WITH WIDC, GREEN and his colleagues were set free to fully explore the potential of the wood material of the future.
“This was an important step for us. The building is perhaps not that high, but the point is that we developed a system that we know we can use to go much higher.
“I was interested in the idea of creating a building that we can then repeat, and erect again and again on different sites.”
To ensure the best possible sound insulation, without using any materials other than wood, Green and his colleagues used a new method to create boxed floor plates made from laminated wood arranged in a zigzag design. The spaces allow room for acoustic insulation, but also for cabling, plumbing, sprinkler systems and so on. The whole thing is then covered with thin wood panels. The top of the floor also includes a further layer of acoustic insulation.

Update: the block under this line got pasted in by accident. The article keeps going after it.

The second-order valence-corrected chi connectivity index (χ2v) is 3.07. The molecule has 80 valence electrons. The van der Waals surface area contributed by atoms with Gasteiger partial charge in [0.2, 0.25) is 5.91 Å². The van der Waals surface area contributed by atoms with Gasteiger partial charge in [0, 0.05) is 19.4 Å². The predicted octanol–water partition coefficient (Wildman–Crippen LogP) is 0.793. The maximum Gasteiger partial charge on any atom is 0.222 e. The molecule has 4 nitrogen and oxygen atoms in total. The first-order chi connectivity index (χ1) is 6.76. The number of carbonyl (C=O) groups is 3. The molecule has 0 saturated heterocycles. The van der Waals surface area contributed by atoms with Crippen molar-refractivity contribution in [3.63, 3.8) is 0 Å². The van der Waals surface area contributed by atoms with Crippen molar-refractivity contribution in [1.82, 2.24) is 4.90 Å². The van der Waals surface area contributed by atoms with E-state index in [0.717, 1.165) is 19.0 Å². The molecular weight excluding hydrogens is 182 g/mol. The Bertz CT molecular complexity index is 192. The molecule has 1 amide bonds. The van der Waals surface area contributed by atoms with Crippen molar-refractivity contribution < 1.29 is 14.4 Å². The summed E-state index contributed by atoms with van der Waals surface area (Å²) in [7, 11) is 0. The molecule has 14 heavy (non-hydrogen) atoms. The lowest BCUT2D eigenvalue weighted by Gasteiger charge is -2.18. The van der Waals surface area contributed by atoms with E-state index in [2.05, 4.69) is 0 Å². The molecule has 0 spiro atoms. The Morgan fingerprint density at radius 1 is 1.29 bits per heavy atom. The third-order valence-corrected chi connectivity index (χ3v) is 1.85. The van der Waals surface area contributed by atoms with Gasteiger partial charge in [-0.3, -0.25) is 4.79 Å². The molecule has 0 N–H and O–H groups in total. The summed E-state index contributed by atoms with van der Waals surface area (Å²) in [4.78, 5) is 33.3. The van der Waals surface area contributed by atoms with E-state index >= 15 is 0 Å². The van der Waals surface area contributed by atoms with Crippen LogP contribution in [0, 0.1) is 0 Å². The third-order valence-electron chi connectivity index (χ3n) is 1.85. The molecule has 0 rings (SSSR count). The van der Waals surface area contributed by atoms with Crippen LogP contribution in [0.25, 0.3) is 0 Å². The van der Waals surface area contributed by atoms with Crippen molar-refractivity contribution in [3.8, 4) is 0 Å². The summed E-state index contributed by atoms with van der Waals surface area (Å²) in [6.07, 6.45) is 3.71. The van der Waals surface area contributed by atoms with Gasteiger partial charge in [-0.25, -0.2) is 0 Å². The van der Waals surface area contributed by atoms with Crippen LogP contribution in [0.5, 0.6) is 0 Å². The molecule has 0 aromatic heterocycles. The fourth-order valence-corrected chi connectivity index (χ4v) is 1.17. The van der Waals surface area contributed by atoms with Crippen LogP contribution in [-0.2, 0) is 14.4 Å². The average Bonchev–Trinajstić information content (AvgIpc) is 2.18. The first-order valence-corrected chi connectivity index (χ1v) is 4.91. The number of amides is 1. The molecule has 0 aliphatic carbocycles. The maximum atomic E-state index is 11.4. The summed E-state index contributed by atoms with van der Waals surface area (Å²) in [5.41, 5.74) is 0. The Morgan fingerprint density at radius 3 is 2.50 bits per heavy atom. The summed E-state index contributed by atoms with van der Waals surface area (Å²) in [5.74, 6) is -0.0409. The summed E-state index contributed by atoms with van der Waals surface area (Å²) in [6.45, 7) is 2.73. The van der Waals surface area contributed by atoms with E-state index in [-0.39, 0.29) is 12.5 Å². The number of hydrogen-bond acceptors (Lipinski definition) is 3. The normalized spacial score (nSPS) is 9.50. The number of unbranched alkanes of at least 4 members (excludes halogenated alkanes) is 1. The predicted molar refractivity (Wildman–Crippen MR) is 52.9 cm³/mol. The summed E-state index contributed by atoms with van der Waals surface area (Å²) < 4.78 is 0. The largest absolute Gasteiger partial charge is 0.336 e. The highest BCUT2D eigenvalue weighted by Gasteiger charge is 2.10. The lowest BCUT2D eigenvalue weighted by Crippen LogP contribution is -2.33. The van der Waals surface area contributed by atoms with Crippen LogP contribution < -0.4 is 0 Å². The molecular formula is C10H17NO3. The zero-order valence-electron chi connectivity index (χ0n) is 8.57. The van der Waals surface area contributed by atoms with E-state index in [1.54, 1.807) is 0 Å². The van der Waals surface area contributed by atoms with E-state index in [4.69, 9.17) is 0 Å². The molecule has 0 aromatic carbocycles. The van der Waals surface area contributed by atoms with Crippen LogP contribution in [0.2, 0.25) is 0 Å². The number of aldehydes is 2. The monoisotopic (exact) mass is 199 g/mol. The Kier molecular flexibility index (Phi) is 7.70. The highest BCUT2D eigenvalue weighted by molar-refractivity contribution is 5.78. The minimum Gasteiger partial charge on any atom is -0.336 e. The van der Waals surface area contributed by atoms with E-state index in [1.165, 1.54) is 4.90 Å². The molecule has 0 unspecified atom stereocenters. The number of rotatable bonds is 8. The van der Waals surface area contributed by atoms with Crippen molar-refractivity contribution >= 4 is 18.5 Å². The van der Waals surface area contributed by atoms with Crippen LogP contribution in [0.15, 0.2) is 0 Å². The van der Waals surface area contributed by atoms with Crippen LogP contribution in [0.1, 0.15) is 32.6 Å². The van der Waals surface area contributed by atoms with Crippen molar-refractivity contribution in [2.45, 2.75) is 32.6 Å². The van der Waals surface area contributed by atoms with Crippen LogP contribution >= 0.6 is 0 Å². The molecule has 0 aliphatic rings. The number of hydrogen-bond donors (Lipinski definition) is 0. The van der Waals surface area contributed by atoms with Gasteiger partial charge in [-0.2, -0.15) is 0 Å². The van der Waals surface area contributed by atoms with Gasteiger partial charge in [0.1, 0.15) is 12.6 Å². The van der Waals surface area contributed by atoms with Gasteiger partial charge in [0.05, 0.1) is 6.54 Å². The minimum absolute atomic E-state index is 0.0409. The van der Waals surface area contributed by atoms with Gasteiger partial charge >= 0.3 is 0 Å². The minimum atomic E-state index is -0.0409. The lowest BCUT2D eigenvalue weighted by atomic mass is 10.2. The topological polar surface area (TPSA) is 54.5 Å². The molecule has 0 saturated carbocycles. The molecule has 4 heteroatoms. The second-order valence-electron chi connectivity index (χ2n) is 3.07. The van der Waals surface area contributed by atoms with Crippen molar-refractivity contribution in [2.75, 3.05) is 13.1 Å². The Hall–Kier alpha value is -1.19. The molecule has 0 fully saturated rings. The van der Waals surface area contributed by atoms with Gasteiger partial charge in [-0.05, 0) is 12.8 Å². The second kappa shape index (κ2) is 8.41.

Before the project could get off the ground, it required exemptions from Canada’s strict building regulations. Almost everywhere in North America, the maximum height for wooden buildings is four storeys. In British Columbia the limit was recently raised to six storeys. But that relates to residential buildings. WIDC is a university building with an auditorium, plus the whole ground floor is accessible to the public during the daytime. And so different rules apply. The solution was a site-specific building permit, which allows deviations from the rules on a particular site.
THE BIGGEST CHALLENGE, however, was very different – time. The whole process, from design to completed building, took just 15 months. A record speed under ordinary circumstances. But this case involve developing construction methods and a floor structure that had never been tried before. This in turn led to rigorous testing – fire tests, vibration tests, acoustic tests and structural tests.